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3. shut up Anonymous said... on Jun 23, 2011 at 10:20AM

“Anon, methinks you are a male. And no, I don't need everyone complimenting me on the size of my ass or breasts. I am more than a sexual object, which catcalling promotes. I am a human being. Please don't justify the behavior of others that makes countless women feel uncomfortable on a daily basis.”

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4. Fina118 said... on Jun 23, 2011 at 11:02AM

“Actually, these are NOT isolated incidents and extreme cases; this type of behavior has indeed become the norm. Further, it is up to the individual to define what constitutes harassment. If it makes a woman feel uncomfortable, violated, and not safe, then it is clearly harassment. It is attitudes like these that make this type of behavior acceptable in our society. IT IS NOT A COMPLIMENT TO MAKE SEXUALLY EXPLICIT COMMENTS TO A RANDOM FEMALE. EVER. Plain and simple.

And to suggest that its "cultural", and a "courting ritual" makes me want to vomit. Disrespect of women and misogyny knows no income limits or racial bounds. Trust me, just because they aren't using slang does not mean those frat boys at Penn are not notorious harassers and rapists.”

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5. not really anonymous said... on Jun 23, 2011 at 02:55PM

“I know that as a woman, I don't leave my house wanting to be complimented by strange men that I pass. And more often than not, when a guy says something even as simple as "That dress is pretty on you," if you smile and thank them, they assume you want to continue talking to them.”

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6. Anonymous said... on Jun 23, 2011 at 03:53PM

“Hi. Anonymous poster #1 here, not #2. Are these comments offensive only if they are of a sexual nature?”

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7. not really anonymous said... on Jun 23, 2011 at 05:54PM

“"Offensive" maybe not. "Annoying" and "unwanted" yes. Plus, any comment about your appearance from a guy on the street is 99 percent of the time simply code for "I want to fuck you." So whether its a compliment or a lewd remark, I don't care and I don't want to hear it.”

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8. Anonymous said... on Jun 24, 2011 at 10:49AM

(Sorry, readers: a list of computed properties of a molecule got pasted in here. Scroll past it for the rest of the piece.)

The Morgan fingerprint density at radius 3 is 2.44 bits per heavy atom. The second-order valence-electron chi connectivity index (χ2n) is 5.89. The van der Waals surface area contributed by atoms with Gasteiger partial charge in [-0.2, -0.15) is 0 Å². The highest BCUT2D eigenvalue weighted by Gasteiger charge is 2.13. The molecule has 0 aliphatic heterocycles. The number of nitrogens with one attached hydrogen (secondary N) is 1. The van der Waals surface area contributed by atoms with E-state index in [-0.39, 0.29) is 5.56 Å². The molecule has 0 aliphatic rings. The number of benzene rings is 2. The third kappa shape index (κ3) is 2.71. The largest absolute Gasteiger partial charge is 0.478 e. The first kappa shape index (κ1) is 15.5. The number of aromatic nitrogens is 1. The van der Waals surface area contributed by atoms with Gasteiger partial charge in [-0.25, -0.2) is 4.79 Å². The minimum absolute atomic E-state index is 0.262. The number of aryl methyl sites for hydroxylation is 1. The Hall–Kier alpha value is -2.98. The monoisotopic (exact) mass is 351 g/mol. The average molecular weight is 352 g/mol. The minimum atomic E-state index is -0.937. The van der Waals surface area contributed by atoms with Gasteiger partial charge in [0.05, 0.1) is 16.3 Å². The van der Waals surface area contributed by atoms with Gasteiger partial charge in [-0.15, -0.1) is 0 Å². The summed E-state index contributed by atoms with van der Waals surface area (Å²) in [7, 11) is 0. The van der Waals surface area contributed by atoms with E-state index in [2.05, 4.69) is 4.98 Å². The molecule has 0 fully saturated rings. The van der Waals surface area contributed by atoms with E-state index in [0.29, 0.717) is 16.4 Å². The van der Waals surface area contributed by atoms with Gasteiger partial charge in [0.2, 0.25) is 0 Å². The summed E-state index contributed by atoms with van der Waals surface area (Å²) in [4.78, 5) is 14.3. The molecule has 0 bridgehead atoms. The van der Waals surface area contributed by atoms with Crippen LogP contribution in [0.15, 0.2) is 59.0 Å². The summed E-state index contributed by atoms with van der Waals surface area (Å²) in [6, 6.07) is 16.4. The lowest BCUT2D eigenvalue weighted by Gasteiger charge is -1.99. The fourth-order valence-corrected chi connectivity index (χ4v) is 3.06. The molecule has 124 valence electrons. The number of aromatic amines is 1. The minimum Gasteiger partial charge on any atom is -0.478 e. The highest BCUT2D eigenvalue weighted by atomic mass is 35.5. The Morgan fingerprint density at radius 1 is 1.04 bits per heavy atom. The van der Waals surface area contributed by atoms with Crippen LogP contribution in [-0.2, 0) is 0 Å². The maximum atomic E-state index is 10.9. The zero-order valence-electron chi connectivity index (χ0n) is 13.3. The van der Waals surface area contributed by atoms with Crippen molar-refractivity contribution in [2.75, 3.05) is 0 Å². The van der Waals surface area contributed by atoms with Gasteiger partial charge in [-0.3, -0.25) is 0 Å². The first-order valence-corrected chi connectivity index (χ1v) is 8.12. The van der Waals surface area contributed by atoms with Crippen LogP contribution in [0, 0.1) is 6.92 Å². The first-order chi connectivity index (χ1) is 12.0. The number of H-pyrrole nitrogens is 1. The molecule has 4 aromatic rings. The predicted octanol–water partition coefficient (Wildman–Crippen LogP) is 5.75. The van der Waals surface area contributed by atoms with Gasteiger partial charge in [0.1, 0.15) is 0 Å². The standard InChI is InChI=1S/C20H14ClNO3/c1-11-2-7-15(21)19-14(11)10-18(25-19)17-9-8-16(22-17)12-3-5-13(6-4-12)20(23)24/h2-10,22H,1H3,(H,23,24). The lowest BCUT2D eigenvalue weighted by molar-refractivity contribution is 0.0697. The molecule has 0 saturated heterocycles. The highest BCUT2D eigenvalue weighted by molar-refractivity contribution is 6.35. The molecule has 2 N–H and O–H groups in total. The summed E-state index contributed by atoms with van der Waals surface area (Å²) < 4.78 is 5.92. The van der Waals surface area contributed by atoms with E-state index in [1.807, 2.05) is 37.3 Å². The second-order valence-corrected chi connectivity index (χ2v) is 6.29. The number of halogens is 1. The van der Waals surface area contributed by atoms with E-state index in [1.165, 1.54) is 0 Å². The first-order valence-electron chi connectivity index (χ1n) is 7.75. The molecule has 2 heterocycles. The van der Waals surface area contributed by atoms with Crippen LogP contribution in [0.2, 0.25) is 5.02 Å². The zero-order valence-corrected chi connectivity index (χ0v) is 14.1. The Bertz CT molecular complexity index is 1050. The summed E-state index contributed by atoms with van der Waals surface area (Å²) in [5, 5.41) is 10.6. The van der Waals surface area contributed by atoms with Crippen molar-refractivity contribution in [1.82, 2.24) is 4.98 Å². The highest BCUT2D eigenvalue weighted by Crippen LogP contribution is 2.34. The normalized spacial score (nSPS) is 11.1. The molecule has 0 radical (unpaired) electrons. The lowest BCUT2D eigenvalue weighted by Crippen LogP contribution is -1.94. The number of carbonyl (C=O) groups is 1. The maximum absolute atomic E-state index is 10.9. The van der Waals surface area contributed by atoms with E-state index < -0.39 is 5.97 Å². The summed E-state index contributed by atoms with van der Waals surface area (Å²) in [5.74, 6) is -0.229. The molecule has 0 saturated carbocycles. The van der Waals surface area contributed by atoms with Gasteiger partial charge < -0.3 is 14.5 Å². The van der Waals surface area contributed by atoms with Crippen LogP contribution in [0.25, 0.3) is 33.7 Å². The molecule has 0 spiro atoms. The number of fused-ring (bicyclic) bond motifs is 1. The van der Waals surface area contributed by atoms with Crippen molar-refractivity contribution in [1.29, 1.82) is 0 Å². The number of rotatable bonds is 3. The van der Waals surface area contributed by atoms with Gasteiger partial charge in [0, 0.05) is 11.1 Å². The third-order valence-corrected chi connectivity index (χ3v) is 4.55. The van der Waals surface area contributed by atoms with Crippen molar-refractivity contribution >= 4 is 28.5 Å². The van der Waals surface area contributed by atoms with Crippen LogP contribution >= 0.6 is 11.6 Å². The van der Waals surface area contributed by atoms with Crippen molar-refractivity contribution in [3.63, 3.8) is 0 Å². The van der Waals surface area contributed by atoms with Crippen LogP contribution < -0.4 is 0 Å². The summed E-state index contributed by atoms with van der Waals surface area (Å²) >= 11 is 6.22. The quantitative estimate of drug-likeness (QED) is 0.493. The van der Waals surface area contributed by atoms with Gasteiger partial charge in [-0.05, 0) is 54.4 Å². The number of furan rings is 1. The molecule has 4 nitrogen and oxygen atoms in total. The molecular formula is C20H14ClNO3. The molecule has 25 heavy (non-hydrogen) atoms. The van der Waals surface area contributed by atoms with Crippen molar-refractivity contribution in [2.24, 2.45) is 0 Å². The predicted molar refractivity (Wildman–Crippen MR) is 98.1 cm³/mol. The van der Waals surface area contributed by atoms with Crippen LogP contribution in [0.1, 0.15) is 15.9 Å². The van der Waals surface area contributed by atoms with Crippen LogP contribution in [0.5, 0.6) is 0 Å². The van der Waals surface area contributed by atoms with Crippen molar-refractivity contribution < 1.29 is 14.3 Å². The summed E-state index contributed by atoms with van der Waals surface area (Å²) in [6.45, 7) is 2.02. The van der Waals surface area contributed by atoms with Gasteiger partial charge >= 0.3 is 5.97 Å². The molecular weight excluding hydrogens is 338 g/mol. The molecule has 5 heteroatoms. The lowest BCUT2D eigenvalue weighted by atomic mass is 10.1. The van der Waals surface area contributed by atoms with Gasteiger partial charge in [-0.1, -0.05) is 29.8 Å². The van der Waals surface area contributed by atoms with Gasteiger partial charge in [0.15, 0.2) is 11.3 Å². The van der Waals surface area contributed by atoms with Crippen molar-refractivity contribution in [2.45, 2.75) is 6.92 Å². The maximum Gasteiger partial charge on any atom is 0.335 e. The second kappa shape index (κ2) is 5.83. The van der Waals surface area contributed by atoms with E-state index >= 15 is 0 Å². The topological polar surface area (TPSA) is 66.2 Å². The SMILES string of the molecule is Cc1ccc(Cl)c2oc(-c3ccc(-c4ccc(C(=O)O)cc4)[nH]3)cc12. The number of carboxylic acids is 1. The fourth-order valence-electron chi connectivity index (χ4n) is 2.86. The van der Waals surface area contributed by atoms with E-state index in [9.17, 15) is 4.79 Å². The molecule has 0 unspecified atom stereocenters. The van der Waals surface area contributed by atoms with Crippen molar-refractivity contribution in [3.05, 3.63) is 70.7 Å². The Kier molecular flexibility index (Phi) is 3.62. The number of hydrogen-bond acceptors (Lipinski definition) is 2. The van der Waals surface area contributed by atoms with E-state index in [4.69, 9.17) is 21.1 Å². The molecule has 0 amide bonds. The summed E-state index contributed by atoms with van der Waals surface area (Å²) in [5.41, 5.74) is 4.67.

“Hey, I know! Let's just stop commenting on what other people look like! No more "Wow" when a bigger person walks by. No more "eat a sandwich" when a small person walks by. No one needs to hear your opinion while walking down the street. Your play-by-play is not necessary. Unless you want me to start commenting; and trust me, you don't.”

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9. Oxana said... on Jun 24, 2011 at 11:09AM

“I keep my mouth shot sometimes, because i am afraid if I stand up for myself, I'll be attack not only verbally... its sad, but its true... sometimes its much safer to just let them to say those humiliating comments, smile and go away...”

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10. HS said... on Jun 27, 2011 at 10:51AM

“I think what #2 is suggesting it's more of a black/hood thing. It is. What's bad, however, is that it makes women defensive towards all men.

And #7 may be a little high in the estimation. Many times I will talk to a female OR a male with no subtext or "code." I think it's funny how people think that what used to be normal social interaction is now construed as being hit on. I wish my ego were that strong to presume that meaning...”

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11. Anonymous said... on Jun 27, 2011 at 08:15PM

“fyi...similar to what #4 was suggesting, street harassment happens everywhere, though its face and its vocabulary (among other things) may change place to place. re: the old 80's and 90's construction worker chants before people starting filing lawsuits (oh, there's an idea).